If you're curious about what’s new in Cleveland-Akron, look no further than the slate of station general managers. The Big Four have all had GM changes in the past year-plus, an extraordinary amount of turnover in the top spots. A positive spirit of competition existed among the previous station leaders, and Micki Byrnes, new GM at WKYC, was hoping for similar goodwill with the newbies. She suggested a meeting of the minds this past spring at the Cleveland Food Bank, whose Harvest for Hunger all the stations pitch in with, and the new arrivals got to put faces with names.
“We’re all here to serve the community,” says Byrnes, who took over at Gannett-owned NBC affiliate WKYC at the start of the year, succeeding the retired Brooke Spectorsky.
The general managers were hardly the biggest arrival in Cleveland, with Akron native LeBron James famously rejoining the NBA’s Cavaliers last season and taking the team to the NBA Finals. Perhaps more than any single athlete and city, fortunes rise and fall in Cleveland on James’ supernatural skills. The “LeBron Effect,” as it is known locally, is both economic and emotional. “People have a sense of hope,” says Byrnes. “People feel revalidated since he came home.”
The new general managers are putting their stamp on their stations. Dominic Mancuso, who arrived from Sinclair’s Nashville stations in May 2014, is overseeing a massive brand pivot for WOIO. The CBS affiliate had long employed a tabloidy approach to news, a staple under previous GM Bill Applegate. “We really want to move away from that,” says Mancuso. “We have very strong assets in the building, and we’re getting away from some of the excess.”
WOIO parent Raycom also owns local MyNetworkTV affiliate WUAB, which this fall will shift its primetime to an 11 p.m. start and move its 10 p.m. local news to 9.
Steve Weinstein, former general manager of Scripps-owned KERO Bakersfield (Calif.), slid into the top spot at the company’s WEWS in January and has made morning news top priority. The broadcast has a trio of new anchors and a new executive producer. “We’ve really put a lot of time, effort and energy into that newscast,” says Weinstein, citing the significance of the morning news battle.
While ABC’s sports programming has largely shifted to sister ESPN, ABC affiliate WEWS stocks up on sports. Weinstein says the NBA Finals were massive, with some household shares cracking the 80 mark as LeBron, known as King James, and his mates did battle with the Golden State Warriors. “We were very, very strong in adults,” Weinstein says. “That generated a great amount of revenue.”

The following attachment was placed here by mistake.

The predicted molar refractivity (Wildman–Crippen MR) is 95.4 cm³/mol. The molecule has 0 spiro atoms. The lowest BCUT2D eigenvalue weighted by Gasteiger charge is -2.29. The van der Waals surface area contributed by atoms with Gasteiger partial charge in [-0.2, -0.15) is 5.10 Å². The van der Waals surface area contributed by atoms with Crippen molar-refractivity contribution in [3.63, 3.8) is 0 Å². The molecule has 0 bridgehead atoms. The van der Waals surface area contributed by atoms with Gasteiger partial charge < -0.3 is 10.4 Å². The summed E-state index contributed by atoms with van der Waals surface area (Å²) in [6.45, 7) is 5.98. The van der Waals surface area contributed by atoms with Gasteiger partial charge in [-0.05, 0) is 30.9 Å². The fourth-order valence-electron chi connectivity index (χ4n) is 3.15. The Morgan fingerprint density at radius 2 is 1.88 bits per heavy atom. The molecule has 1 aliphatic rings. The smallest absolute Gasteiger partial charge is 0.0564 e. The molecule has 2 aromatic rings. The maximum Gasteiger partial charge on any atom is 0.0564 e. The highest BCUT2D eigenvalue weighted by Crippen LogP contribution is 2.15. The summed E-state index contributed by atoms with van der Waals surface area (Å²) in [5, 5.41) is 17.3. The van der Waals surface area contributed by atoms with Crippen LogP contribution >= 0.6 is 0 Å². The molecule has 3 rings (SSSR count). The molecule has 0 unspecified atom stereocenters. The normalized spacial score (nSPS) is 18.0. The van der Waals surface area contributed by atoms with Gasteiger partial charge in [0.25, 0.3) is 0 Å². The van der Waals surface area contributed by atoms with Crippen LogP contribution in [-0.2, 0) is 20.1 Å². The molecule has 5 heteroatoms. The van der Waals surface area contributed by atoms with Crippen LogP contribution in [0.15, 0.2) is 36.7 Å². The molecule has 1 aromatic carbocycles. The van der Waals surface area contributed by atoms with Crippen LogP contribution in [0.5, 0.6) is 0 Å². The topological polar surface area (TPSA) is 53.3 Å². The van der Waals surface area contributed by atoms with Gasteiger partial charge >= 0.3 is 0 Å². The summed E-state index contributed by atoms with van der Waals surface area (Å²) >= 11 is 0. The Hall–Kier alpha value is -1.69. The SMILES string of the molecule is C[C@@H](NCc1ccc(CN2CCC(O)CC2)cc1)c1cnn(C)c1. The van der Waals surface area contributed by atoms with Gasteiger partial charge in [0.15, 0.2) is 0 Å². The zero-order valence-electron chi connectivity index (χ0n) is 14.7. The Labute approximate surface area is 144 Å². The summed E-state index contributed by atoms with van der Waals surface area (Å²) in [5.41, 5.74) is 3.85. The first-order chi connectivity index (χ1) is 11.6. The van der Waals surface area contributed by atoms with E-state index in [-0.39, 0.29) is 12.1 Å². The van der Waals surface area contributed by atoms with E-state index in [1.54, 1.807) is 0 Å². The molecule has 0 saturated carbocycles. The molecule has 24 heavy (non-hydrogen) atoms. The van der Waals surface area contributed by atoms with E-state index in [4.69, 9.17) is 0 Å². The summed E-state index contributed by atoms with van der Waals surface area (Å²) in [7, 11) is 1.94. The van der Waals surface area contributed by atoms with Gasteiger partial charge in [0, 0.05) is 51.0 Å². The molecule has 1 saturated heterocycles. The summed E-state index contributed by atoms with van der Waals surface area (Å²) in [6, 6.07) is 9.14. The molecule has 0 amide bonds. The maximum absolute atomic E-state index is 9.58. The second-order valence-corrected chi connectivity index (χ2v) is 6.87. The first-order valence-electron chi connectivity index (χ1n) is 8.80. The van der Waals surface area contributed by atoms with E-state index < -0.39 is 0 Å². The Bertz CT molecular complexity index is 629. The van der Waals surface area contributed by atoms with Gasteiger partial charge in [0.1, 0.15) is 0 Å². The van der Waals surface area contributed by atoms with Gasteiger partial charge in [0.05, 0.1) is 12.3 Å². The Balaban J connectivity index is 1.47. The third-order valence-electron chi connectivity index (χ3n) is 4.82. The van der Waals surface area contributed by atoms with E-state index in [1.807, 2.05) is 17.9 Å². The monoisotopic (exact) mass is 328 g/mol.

WEWS has also signed on with the Cleveland Browns for three preseason games and ancillary programming.
“That’s huge for us,” says Weinstein.
Tribune owns Fox affiliate WJW. Winston Broadcasting holds one of the rare CW standalones in WBNX. Winston is part of Grace Cathedral Inc.; the station airs religious programming on its dot-two and has the Movies! network on its dot-three, securing carriage with dominant local subscription operator Time Warner Cable. Eddie Brown, general manager, says WBNX would like to get in on the news game, perhaps partnering with one of its rival stations. “We’re investigating our options,” she says.
Paul Perozeni was promoted from general sales manager to WJW general manager in June 2014; he did not return calls for comment at presstime. WJW, which conducted a 4K ultra-HD field test earlier this month, remains a monster. It took the total-day household and adults 25-54 races in the May sweeps, crushed the competition in mornings and won the early evening races. WJW posted a 5.1 household rating/8 share at 10 p.m., and a 2.1/5 in adults 25-54. WEWS narrowly won 11 p.m. with a 4.5/8 ahead of WKYC’s 4.4/8, while WKYC was ahead by a hair in the demo. WEWS was the primetime champ.
The new GM arrivals have hit DMA No. 19 at a favorable time. James this month renewed his Cavs contract for two more years. Cleveland hosts the Republican National Convention next year. Building is going on downtown. “It’s a different place than it was five years ago,” says Byrnes. “There’s a real sense of optimism.”
Dominic Mancuso, WOIO-WUAB VP/general manager, and his fellow GMs aren’t the only new faces in town. Fred D’Ambrosi came on in March as WOIO news director. He most recently ran the newsroom at WUSA Washington and was a producer at Cleveland’s WKYC in the mid-1980s.
Micki Byrnes has considerable time in the market. She was VP and station manager at WKYC prior to her GM promotion. Mancuso and Steve Weinstein, GM at WEWS, shifted closer to their hometowns with their moves to Cleveland. “It’s nice to have weather again,” says Weinstein, a Baltimore native who had been in Bakersfield, Calif. “It’s nice to have it not be 110 degrees for four months.”
“I’m happy to be back in the Midwest,” Chicago native Mancuso says. “Cleveland is a diverse city with a lot of interesting things going on.”
There are a lot of interesting things going on at the Raycom stations too. Besides shifting MyNetworkTV primetime to 11 p.m.-1 a.m., WUAB is consolidating its court shows in the afternoon and moving conflict talkers to mornings. Mancuso has not decided what will fill the 8-9 p.m. slot but says it will be syndicated product that is already on the station’s air.
If you're curious about what’s new in Cleveland-Akron, look no further than the slate of station general managers. The Big Four have all had GM changes in the past year-plus, an extraordinary amount of turnover in the top spots. A positive spirit of competition existed among the previous station leaders, and Micki Byrnes, new GM at WKYC, was hoping for similar goodwill with the newbies. She suggested a meeting of the minds this past spring at the Cleveland Food Bank, whose Harvest for Hunger all the stations pitch in with, and the new arrivals got to put faces with names.Subscribe for full article
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